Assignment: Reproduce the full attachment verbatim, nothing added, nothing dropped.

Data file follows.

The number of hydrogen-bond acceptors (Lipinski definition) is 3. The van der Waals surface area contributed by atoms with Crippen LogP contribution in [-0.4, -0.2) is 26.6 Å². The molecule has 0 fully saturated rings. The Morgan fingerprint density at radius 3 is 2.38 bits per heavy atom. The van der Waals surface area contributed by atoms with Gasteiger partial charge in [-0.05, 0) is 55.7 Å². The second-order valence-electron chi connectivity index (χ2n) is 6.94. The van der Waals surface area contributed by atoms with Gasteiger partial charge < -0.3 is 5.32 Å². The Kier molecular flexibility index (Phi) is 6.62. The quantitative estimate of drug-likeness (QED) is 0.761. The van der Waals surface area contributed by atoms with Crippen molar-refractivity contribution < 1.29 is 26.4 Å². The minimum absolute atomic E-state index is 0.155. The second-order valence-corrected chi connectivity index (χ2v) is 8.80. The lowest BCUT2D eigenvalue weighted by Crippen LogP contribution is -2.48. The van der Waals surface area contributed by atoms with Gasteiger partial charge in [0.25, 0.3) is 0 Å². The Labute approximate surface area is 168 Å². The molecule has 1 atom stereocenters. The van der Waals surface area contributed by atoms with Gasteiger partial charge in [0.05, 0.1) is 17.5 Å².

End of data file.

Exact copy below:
The number of hydrogen-bond acceptors (Lipinski definition) is 3. The van der Waals surface area contributed by atoms with Crippen LogP contribution in [-0.4, -0.2) is 26.6 Å². The molecule has 0 fully saturated rings. The Morgan fingerprint density at radius 3 is 2.38 bits per heavy atom. The van der Waals surface area contributed by atoms with Gasteiger partial charge in [-0.05, 0) is 55.7 Å². The second-order valence-electron chi connectivity index (χ2n) is 6.94. The van der Waals surface area contributed by atoms with Gasteiger partial charge < -0.3 is 5.32 Å². The Kier molecular flexibility index (Phi) is 6.62. The quantitative estimate of drug-likeness (QED) is 0.761. The van der Waals surface area contributed by atoms with Crippen molar-refractivity contribution < 1.29 is 26.4 Å². The minimum absolute atomic E-state index is 0.155. The second-order valence-corrected chi connectivity index (χ2v) is 8.80. The lowest BCUT2D eigenvalue weighted by Crippen LogP contribution is -2.48. The van der Waals surface area contributed by atoms with Gasteiger partial charge in [0.25, 0.3) is 0 Å². The Labute approximate surface area is 168 Å². The molecule has 1 atom stereocenters. The van der Waals surface area contributed by atoms with Gasteiger partial charge in [0.05, 0.1) is 17.5 Å².